From "Ocean Watch"

Susan Scott Photo
By Susan Scott
Monday, December 16, 1996

Those needlefish are not
totally harmless after all

Those pesky needlefish. Just when I convince myself that they can't possibly poke you with their beaks, I find out that a needlefish killed a child in Kauai.

It's not a common event, and it happened nearly 20 years ago, but still . . . The incident, reported in detail in a reputable medical journal, certainly got my attention. Needlefish, or 'aha, are common in Hawaii waters, which host at least four species.

Some of these fish prefer the outer reef or offshore waters. Others dwell near shore, often in shallow snorkeling areas.

As their name suggests, needlefish are long, narrow and silvery. The smaller common species reach about 15 inches long; the larger ones can grow to more than 3 feet. In all species, the fishes' needlelike beaks, filled with sharp teeth, merge with their bodies to form sleek, living spears.

It's easy to miss seeing these widespread fish while snorkeling because they hover so close to the water's surface. (Snorkelers usually move along looking down.) This same trait makes needlefish easy to spot from land. On a recent walk through the city, I saw one school in Honolulu Harbor near the Maritime Museum and another in Kewalo Basin.

At least I thought they were needlefish. These fish have some close relatives called halfbeaks which often swim with needlefish.

The two types can be hard to tell apart. Halfbeaks have a long lower jaw but the upper is short and stubby.

Needlefish have two long jaws, good for catching fish. A needlefish strikes at passing prey with a sideways movement of the head, then swallows it whole.

Like their other close relatives, the flyingfish (malolo), needlefish can leap from the water at up to 38 miles an hour, skimming the surface before falling back to the water. This is where needlefish and people can clash.

At night, lights sometimes attract and excite these fish, causing them to jump at speed. Needlefish beaks have penetrated the wooden hulls of outrigger canoes.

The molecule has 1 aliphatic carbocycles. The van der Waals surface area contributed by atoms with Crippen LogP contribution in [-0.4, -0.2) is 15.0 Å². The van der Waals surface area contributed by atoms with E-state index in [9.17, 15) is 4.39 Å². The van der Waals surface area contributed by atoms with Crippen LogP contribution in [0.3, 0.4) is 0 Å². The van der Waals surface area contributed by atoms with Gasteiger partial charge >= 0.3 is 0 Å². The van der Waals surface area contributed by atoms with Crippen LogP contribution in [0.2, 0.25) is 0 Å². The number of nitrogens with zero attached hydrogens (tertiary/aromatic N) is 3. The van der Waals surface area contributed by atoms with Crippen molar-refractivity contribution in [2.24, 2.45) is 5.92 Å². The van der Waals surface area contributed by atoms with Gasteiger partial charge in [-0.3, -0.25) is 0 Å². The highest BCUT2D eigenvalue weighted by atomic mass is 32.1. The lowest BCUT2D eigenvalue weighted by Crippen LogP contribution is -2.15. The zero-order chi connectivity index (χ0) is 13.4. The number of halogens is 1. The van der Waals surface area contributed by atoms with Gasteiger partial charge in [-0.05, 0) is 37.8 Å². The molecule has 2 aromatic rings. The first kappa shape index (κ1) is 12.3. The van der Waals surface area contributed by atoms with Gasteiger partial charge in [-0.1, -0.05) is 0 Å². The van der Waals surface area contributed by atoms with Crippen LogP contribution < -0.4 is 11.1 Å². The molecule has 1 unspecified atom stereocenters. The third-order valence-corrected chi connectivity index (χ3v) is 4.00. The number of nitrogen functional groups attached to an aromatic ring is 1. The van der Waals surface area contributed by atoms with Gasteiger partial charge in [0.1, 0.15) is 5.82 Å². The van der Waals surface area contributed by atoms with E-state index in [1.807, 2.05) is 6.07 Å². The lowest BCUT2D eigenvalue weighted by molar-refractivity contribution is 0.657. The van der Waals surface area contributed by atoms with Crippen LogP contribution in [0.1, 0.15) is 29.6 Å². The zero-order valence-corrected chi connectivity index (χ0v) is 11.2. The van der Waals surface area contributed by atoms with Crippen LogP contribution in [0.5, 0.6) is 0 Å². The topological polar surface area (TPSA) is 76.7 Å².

Tragically, one also penetrated the eye of a 10-year-old Kauai boy while he was night fishing in a small boat with his father. The fish beak penetrated the boy's brain, killing him.

In other parts of the Pacific, needlefish have punctured people in the chest, abdomen, arms, legs, head and neck.

People at greatest risk of needlefish punctures are night reef fishermen carrying lights in low boats. For many village fishermen in the Pacific, needlefish are a greater occupational hazard than sharks.

Although it's rare, swimmers and divers have been seriously injured by needlefish in Japan, New Zealand and the Red Sea.

No such injuries have been reported in Hawaii, but it's a possibility. To prevent such an incident, night divers should leave lights off until well submerged. Fishermen in small boats should be aware of the potential danger of carrying lights at night.

Millions of people, including me, have snorkeled near, dived around and paddled into schools of needlefish countless times without any trouble at all.

These lovely, interesting fish aren't out to get you and injuries are indeed rare.

Still, it's good to know the facts. Now, when someone asks me if those skinny, silvery fish can hurt you, I won't say never. I'll say, almost never.

Marine science writer Susan Scott's Ocean Watch column
appears Mondays in the Honolulu Star-Bulletin . Contact her at